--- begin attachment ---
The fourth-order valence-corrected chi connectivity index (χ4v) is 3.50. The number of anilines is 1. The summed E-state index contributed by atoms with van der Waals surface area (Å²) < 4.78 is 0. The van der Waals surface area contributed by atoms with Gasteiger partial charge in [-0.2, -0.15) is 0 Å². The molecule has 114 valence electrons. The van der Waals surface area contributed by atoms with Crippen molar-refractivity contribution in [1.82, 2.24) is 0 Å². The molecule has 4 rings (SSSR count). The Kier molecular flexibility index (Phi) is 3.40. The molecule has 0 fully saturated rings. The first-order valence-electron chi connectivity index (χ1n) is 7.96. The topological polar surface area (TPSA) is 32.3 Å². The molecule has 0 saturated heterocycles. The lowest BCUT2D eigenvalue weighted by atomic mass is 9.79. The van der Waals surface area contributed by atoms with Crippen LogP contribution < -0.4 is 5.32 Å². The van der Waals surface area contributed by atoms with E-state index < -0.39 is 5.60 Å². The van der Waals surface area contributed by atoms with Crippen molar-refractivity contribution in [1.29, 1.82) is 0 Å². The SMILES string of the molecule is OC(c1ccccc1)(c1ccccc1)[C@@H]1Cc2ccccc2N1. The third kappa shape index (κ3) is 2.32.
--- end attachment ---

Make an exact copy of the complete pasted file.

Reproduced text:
The fourth-order valence-corrected chi connectivity index (χ4v) is 3.50. The number of anilines is 1. The summed E-state index contributed by atoms with van der Waals surface area (Å²) < 4.78 is 0. The van der Waals surface area contributed by atoms with Gasteiger partial charge in [-0.2, -0.15) is 0 Å². The molecule has 114 valence electrons. The van der Waals surface area contributed by atoms with Crippen molar-refractivity contribution in [1.82, 2.24) is 0 Å². The molecule has 4 rings (SSSR count). The Kier molecular flexibility index (Phi) is 3.40. The molecule has 0 fully saturated rings. The first-order valence-electron chi connectivity index (χ1n) is 7.96. The topological polar surface area (TPSA) is 32.3 Å². The molecule has 0 saturated heterocycles. The lowest BCUT2D eigenvalue weighted by atomic mass is 9.79. The van der Waals surface area contributed by atoms with Crippen LogP contribution < -0.4 is 5.32 Å². The van der Waals surface area contributed by atoms with E-state index < -0.39 is 5.60 Å². The van der Waals surface area contributed by atoms with Crippen molar-refractivity contribution in [1.29, 1.82) is 0 Å². The SMILES string of the molecule is OC(c1ccccc1)(c1ccccc1)[C@@H]1Cc2ccccc2N1. The third kappa shape index (κ3) is 2.32.